Beaches, boardwalks and more!
Beach/ Pool Lovers
The remodel repositioned the focus of the swim-up bar again to the reason the resort exists, Banderas Bay and the generous ocean. Even if drinks aren’t your thing, you can lounge in the hammocks suspended inches from the water in the middle of the pool or sit in one of the partially submerged lounge chairs. The Coco Bar serves coconut water and cocktails in fresh coconuts. After, they’ll chop up the meat and serve it on a platter with a side of tahine. Yum.
If you’re not the lay-around-and-soak-up-the-sun type of vacationer, you can borrow kayaks or stand-up paddleboards to explore Puerto Vallarta from the sea. Or you can take a bike to ride to the Malecon Boardwalk, a mile-long display of the beauty and creativity Puerto Vallarta freely offers.
This is the centerpiece of Puerto Vallarta. It sits in the cradle of Banderas Bay between the Hotel Zone and the Romantic Zone, which we’ll cross into later. There are magnificent bronze statues along the seawall promenade, perfect to pose with, appreciate and even climb. Shops, restaurants and bars offer wonderful places to take a break and enjoy local culture.
Walking inland from the beauty of the al fresco walkway, visitors can visit Puerto Vallarta’s many art galleries. Perhaps it is because of the open nature of the city that artists feel free to create exquisite paintings, sculptures, ceramics and blown glass. So many are unique and representative of the fantastical imagination of Latin American culture. Another icon of Puerto Vallarta is Our Lady of Guadalupe Church. The city is afloat with festivities when it celebrates Our Lady of Guadalupe Festival Dec. 1–12, which is when she is said to have appeared to the beatific Juan Diego. On the 12th, the entire country stops to celebrate the miracles bestowed by the “brown-skinned virgin,” so be prepared to get where you need by foot or bike to appreciate the mariachis, rock bands and dancers all extolling their gratitude.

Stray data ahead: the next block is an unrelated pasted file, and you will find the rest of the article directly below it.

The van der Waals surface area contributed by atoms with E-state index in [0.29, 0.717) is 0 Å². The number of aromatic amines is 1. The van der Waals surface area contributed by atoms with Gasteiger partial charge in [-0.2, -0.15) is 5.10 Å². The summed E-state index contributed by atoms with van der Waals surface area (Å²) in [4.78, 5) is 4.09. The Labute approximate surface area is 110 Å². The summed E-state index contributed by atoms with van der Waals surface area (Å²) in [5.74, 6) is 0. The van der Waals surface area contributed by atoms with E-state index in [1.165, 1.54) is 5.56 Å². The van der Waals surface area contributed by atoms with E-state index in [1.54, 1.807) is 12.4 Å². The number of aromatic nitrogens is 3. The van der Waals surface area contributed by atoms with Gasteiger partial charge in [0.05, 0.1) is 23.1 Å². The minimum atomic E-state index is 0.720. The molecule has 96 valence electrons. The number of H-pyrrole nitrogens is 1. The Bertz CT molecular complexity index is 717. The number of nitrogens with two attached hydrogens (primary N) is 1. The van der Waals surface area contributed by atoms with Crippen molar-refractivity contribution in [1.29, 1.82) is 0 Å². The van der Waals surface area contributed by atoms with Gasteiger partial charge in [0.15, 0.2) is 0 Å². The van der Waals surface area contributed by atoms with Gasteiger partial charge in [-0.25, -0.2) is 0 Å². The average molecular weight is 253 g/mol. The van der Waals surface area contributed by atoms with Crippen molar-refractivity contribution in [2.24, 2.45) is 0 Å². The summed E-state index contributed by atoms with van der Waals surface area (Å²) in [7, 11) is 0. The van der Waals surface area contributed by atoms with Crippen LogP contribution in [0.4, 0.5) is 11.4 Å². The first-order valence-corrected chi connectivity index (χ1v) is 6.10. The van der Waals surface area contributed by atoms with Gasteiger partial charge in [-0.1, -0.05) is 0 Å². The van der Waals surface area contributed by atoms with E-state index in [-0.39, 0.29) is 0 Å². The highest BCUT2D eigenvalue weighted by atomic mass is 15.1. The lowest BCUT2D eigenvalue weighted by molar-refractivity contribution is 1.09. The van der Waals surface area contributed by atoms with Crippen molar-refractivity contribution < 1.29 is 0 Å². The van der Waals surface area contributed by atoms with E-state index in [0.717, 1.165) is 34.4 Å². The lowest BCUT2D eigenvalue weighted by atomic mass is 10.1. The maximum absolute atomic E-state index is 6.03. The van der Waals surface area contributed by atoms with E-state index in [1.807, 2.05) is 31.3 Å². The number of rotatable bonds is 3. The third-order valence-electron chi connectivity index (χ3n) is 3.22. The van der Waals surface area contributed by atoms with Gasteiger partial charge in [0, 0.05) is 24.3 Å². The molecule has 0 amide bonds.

Plan to visit December 5th Cemetery, surrounded by walls of street art. Inside, plots are cordoned off to separate deceased families each decorated in festive and memorable ways. Across the street, the local fish and produce market sells food to locals and restaurants. Buy a bag of tortillas, minutes after they’re made, for $1.
Once the sun drops, the music changes from traditional to hip-hop in one of the many fun nightclubs of downtown Puerto Vallarta. Mandala Puerto Vallarta did not disappoint, nor did any of the next two bars we visited along the street. The music was current, the action vibrant and there were no whistles being blown with the whiplash protocol of Tijuana’s old-school tequila poppers.
An easy walk over the Cuale River bridges, just south of the Malecon Boardwalk, a quieter and denser version of Puerto Vallarta awaits. Here, in the Romantic Zone, also known as Old Town, though downtown is technically older than this area, there are boutiques and jewelry shops. Here, memories can be customized and little taco stands have lines that wrap around the cobblestone streets to taste authentic Mexico.
There is more of everything here, restaurants, bars, stores, than in downtown Puerto Vallarta all packed into a quaint beachside pueblo. In the center is Lazaro Cardenas Park, a plaza that hosts a farmer’s market on Saturdays between November and April with live music and is also a terrific site for people watching. There is parking underground. We had lunch to the north of the park at Conte Del Mar, a restaurant that spilled onto the sand where a mariachi band wailed its melodies to dining patrons. This seafood establishment gets my vote for best chips in Puerto Vallarta, crisp and flaky. We always say you can tell a lot about a Mexican restaurant from its chips.
Take one of the many tour options with Ibarra Tours, available to book through your hotel. Adrian Ibarra took us around the city and dropped chunks of fact about the history and current lives of the welcoming people.
There’s no better way to travel than to feel welcome and connected.
With technology advancing faster than ever, children globally are becoming attached to devices. Adults too. Our Netflix queue and ever-expanding inbox call our names even when we’re on vacation. We carry distractions with us everywhere, and it’s becoming increasingly difficult to truly connect with your loved ones.
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This summer, family travel at The Peninsula receives an upgrade with the debut of Camp Peninsula, a children’s experience that recreates the spirit of camping right in the heart of Beverly Hills. The journey begins with a special welcome from Peter Bear, the hotel’s lovable mascot, at check-in. After taking a picture with the life-sized teddy bear, kids will be whisked away by a Peninsula Camp Counselor to a luxurious guestroom where a charming teepee awaits. An afternoon of camp-themed games and activities, including a hotel-wide scavenger hunt, rounds off the family-friendly experience, fun for children of all ages. Whether it’s a luxe staycation or an extended holiday, Camp Peninsula is an ideal way to ensure the little ones are happy campers.
Multigenerational travel is a growing trend for good reason. When different generations of a family can come together, share common experiences and have fun, lasting memories are made.